I have already lived at the foot of this mountain range for 16 years, (they) account for a quarter of the time of my life, today I saw is, how can I not be excited? I came to Xinjiang in the winter of 1959. Since then I’v passed through the Jade Gate on numerous occasions. From Xingxing Gorge, Hami on the Turpan road I saw the Flaming Mountains (Huoyan Shan). In the far distance they seemed to been burning for a thousand years in an unextinguished flame, no wonder they caused ancient poets to produce mythologies ….
After I first arrived in Urumqi, I received an assignment, my writing activity was guided by the Tian Shan. A few times while in and around gorges in the middle of the Tian Shan, I stayed in yurts and houses. At that time there was a Xinjianli steel factory, and I remember quite a few people from that time. I sometimes went up to plateaus above 4000 meters, the area that divided North from South Xinjiang; (up on the plateau) there was a newly opened mountain pass, the wind was very strong, sometimes there were blizzards,while at other times the sun was blazingly hot. In the vicinity of the plateau there was a glacier, a vast plain of silvery white, everyone knew that this glacier was extremely deep.
During that time, we were all working on a new post-Liberation highway. The Tian Shan road was very difficult to build. The road had some stretches that were extremely narrow, and not only narrow, for the most part it was very windy, cars must constantly blow their horns so that oncoming traffic could wait to pass at relatively wide sections of the road before moving on down the road. On the sides of the road were steep dropoffs, the scrubby trees concealed great abysses; there was the sound of the unceasing tumbling of mountain streams, the sound of moving water haunted the place. I think those that built the roads during that time had a very difficult time. The road passed through a few places where the mountain hung over the path of the road, You can see some memorials in these places where construction workers were buried. They allowed us to leave a word or a wild flower in tribute to them. In this stretch of the road you can also saw herdsmen moving from rangeland to rangeland, they just had two camels to carry their yurt and furniture. I also often saw enthusiastic young men who came to build the frontier coming to the Tian Shan. There were cola mines, iron mines, lime kilns, pottery factories, and a lot of residences in the Tian Shan. There were already villages forming.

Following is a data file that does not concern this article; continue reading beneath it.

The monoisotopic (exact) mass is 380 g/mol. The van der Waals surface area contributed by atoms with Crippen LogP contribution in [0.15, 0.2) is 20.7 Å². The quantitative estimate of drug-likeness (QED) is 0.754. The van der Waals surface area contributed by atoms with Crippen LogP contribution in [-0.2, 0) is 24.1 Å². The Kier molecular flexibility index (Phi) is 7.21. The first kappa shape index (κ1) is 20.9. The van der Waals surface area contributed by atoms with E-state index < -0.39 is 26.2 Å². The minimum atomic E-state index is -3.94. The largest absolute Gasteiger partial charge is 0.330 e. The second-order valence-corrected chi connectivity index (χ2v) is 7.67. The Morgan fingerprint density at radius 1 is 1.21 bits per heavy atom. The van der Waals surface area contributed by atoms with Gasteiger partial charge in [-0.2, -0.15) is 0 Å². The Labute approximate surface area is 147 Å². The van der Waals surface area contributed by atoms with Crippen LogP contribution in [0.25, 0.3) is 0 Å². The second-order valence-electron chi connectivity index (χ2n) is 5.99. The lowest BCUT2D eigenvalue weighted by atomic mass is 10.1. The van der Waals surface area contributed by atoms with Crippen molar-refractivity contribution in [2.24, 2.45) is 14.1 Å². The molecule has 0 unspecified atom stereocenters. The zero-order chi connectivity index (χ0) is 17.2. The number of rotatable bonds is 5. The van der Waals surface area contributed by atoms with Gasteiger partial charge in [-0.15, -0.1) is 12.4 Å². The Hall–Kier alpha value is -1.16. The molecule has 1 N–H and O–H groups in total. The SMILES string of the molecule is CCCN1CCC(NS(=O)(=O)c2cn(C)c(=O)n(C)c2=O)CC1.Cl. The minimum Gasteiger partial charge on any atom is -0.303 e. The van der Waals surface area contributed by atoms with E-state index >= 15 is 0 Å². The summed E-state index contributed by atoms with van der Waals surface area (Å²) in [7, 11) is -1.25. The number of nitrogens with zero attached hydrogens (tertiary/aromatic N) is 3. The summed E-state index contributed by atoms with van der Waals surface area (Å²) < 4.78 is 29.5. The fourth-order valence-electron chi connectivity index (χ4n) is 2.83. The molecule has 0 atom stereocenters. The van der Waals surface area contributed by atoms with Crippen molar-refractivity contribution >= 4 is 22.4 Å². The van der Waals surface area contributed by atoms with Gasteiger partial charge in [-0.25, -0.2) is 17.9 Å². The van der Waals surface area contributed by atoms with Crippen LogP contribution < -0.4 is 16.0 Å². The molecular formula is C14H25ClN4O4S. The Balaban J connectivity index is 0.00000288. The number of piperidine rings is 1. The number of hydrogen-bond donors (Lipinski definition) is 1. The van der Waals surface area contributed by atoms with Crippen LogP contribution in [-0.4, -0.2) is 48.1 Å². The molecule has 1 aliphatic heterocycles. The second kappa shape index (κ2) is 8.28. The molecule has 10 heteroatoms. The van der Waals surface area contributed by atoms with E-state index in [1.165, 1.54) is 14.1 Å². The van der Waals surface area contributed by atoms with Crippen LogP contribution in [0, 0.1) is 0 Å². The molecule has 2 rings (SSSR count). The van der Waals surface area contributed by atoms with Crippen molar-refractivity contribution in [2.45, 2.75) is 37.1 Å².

On the northern slope of the Tian Shan, the vegetation was verdant with spruce and pine. The life force of these forests was especially vigorous because they depended on snowmelt for their water supply, this allowed their seeds to germinate and their roots to hold in the smallest rocky crevice, their trunks were straight and tall, in addition to being thick and dense, they spread for tens of kilometers in the form of an immense forest. I’ve seen immense red rocks down in the coal mines, they seemed like ancient castles, more imposing then any construction you have ever seen. Our painters and architects should get their inspiration from that …. Those who raised sheep were extremely warm-hearted, we ate extremely lush dinners. The land could produce…everything a person could want.
Chinese Language Text of “Remembering the Heavenly Mountains”
As always any suggestions regarding the translation of the text are welcome.